Share Your Knowledge-Together We Are Stronger


  1. Much appreciated insight!

  2. Being a fairly new food blogger I am blown away by how much there is to consider. I have no idea how to protect my images and recipes. The thought of someone using my content for thier own gain makes me sick. I would love to stand up and fight this with you. I will need guidance as to how to go about helping, but I’m willing to try. I think most of us blog purely for the love of sharing stories and recipes. Making friends along the way has been an unexpected surprise that I’m truly grateful for. Friends stand up for friends…so count me in.

    • Thanks Christie

      just stay tuned and we will let you know what else you can do to help, just send in the contact form found under the Neighborhood watch tab and I’ll add you to the list!

      thank you for your support!


  3. I have the sudden urge to pull all my pins from Pinterest. That is horrendous. The should not have the right to do anything with my content. There was an article floating around as well that they are profiting from our pins for advertising. I need to find that one. I shall dig through my bookmarks.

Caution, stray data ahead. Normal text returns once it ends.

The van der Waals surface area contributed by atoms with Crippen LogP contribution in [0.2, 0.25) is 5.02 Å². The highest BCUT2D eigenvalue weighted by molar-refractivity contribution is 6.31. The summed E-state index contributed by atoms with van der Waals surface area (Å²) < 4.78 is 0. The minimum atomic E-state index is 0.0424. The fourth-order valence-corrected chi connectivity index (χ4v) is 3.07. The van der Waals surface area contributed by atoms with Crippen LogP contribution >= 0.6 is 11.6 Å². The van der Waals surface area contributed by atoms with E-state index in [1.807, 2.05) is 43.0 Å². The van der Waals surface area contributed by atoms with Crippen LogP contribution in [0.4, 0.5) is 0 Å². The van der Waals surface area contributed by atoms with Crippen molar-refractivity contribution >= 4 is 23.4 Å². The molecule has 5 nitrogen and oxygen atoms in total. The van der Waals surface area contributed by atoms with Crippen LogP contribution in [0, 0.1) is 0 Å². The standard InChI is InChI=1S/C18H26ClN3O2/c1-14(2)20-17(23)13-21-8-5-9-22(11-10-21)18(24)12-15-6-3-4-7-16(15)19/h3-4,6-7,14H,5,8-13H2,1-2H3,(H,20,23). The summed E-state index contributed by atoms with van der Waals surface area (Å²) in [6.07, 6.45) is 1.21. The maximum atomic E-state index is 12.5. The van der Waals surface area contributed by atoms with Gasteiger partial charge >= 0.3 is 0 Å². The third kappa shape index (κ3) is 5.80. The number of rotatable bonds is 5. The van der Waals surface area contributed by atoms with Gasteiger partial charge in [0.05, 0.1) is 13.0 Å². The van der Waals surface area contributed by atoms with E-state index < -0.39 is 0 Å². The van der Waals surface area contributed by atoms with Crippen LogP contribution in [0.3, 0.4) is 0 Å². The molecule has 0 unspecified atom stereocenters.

Kudos my friend for starting the neighborhood watch and I shall gladly help in any way I can. Proud of you for stepping up and taking the bull by the horns.

    • I wouldn’t rush to pull anything, because even if you do Pinterest still retains the rights and in fact keeps full size images in their files, so there is no taking anything back. I will continue to use Pinterest and enjoy it and just keep hoping all the media attention makes them re evaluate their position.

      Thanks for your support!

  4. Thanks for this. I’ll be signing up to Neighbourhood Watch and also adding it to my tutorial on content theft (http://www.tomaytotomaaahto.com/tools-and-tutorials/seven-easy-ways-to-deter-content-theft). I’m increasingly concerned about Pinterest, especially as I’ve been an active fan, even wrote a tutorial on how to add pin it buttons to your blog posts. It doesn’t seem right that anyone can pin anyone else’s content, yet they claim sub-licensable rights once that’s done. Surely only the content creator can grant that?